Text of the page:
s.sendmail("myuser@mycompany.com", ["myuser@mycompany.com"], msg.as_string())
Note that it is up to the host generating the message ID to guarantee it is unique. This function gives you an RFC-compliant message id and uses a datestamp to give you a unique ID. If you are sending lots of mail that may not be enough so you can pass it extra data that will get appended to the ID:
In [3]: import email.utils

In [4]: email.utils.make_msgid()
Out[4]: '<20141110055935.21441.10732@myhost.mycompany.com>'

In [5]: email.utils.make_msgid('extrarandomsauce')
Out[5]: '<20141110060140.21441.5878.extrarandomsauce@myhost.mycompany.com>'
I wasn't particularly careful with my first test message ID and sent a non-compliant one :) Gmail recognizes this and politely fixes it for you:
Message-ID: <545c12bc.240ada0a.6dba.5421SMTPIN_ADDED_BROKEN@gmr-mx.google.com>
X-Google-Original-Message-ID: testafasdfasdfasdfasdf

Wednesday, November 5, 2014

Splitting an array into fixed-size chunks with python

If you're looking for a way to split data into fixed size chunks with python you're likely to run across this recipe from the itertools documentation:
def grouper(iterable, n, fillvalue=None):
    "Collect data into fixed-length chunks or blocks"
    # grouper('ABCDEFG', 3, 'x') --> ABC DEF Gxx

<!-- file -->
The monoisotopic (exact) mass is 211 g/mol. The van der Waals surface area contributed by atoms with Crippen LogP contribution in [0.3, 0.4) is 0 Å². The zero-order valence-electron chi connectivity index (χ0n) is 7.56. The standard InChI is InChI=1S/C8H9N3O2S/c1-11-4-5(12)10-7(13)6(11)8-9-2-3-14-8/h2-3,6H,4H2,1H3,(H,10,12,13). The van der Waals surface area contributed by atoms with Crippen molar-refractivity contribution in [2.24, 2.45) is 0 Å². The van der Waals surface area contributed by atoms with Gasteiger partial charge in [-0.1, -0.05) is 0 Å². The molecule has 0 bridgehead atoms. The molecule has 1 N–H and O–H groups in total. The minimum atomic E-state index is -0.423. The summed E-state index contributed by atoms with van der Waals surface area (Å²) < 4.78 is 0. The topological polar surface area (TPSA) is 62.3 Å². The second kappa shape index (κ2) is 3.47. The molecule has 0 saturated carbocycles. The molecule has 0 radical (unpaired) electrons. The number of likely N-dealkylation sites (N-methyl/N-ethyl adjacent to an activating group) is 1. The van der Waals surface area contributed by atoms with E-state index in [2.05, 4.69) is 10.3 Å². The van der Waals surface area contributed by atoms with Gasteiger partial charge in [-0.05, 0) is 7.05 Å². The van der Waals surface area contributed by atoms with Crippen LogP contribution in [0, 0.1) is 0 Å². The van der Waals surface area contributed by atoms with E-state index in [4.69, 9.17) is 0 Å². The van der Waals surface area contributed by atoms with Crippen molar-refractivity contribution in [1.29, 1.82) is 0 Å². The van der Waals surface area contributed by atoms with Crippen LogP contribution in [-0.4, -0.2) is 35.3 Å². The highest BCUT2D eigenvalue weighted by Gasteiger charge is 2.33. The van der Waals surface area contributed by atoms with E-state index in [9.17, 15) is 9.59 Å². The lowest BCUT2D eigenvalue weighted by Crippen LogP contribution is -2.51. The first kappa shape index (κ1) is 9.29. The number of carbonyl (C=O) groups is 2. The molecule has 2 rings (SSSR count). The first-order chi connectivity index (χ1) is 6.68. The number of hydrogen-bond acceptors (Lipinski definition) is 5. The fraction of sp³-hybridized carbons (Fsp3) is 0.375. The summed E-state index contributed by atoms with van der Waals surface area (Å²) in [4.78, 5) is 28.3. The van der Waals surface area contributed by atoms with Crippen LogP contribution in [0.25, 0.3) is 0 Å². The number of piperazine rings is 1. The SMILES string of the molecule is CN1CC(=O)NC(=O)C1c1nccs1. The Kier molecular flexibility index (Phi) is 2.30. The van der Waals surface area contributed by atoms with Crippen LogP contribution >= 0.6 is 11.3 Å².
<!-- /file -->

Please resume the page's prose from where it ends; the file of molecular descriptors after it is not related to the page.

args = [iter(iterable)] * n
    return izip_longest(fillvalue=fillvalue, *args)
which certainly works, but why it works is less than obvious. In my case I was working with a small array where the data length was guaranteed to be a multiple of 4. I ended up using this, which is less sexy but more comprehendable:
[myarray[i:i+4] for i in xrange(0, len(myarray), 4)]

Monday, October 27, 2014

Authenticode signing windows executables on linux

We had a particularly painful build and sign workflow that required multiple trips between linux and windows.  I looked around and found the following options for signing windows binaries on linux:
  • jsign, a java implementation
  • signcode from the Mono project, as suggested by Mozilla.  It's in the mono-devel ubuntu package.
  • osslsigncode, an Openssl-based implementation of authenticode signing that uses curl to make the timestamp requests.
The Mozilla instructions are good for getting your keys and certs into a format that will work with these tools. Some minor additions to those below:

openssl pkcs12 -in authenticode.pfx -nocerts -nodes -out key.pem
openssl rsa -in key.pem -outform PVK -pvk-strong -out authenticode.pvk
openssl pkcs12 -in authenticode.pfx -nokeys -nodes -out cert.pem
cat Thawte_Primary_Root_CA_Cross.cer >> cert.pem
openssl crl2pkcs7 -nocrl -certfile cert.pem -outform DER -out authenticode.spc
shred -u key.pem